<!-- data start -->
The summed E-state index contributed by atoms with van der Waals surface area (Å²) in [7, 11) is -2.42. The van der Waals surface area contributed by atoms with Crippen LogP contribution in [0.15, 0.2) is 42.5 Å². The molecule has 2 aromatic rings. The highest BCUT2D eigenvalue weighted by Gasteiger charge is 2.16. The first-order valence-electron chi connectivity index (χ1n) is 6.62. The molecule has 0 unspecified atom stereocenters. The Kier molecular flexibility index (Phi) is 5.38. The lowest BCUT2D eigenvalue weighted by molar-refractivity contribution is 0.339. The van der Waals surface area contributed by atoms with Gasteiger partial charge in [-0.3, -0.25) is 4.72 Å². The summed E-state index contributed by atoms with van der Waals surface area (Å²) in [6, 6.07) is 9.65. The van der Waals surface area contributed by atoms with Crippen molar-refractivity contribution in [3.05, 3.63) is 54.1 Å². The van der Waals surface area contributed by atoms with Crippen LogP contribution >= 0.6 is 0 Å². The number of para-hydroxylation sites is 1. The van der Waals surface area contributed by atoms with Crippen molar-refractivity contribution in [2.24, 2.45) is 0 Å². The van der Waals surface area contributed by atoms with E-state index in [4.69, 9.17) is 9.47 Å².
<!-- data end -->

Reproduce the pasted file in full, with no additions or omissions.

The summed E-state index contributed by atoms with van der Waals surface area (Å²) in [7, 11) is -2.42. The van der Waals surface area contributed by atoms with Crippen LogP contribution in [0.15, 0.2) is 42.5 Å². The molecule has 2 aromatic rings. The highest BCUT2D eigenvalue weighted by Gasteiger charge is 2.16. The first-order valence-electron chi connectivity index (χ1n) is 6.62. The molecule has 0 unspecified atom stereocenters. The Kier molecular flexibility index (Phi) is 5.38. The lowest BCUT2D eigenvalue weighted by molar-refractivity contribution is 0.339. The van der Waals surface area contributed by atoms with Gasteiger partial charge in [-0.3, -0.25) is 4.72 Å². The summed E-state index contributed by atoms with van der Waals surface area (Å²) in [6, 6.07) is 9.65. The van der Waals surface area contributed by atoms with Crippen molar-refractivity contribution in [3.05, 3.63) is 54.1 Å². The van der Waals surface area contributed by atoms with Crippen LogP contribution >= 0.6 is 0 Å². The number of para-hydroxylation sites is 1. The van der Waals surface area contributed by atoms with Crippen molar-refractivity contribution in [2.24, 2.45) is 0 Å². The van der Waals surface area contributed by atoms with E-state index in [4.69, 9.17) is 9.47 Å².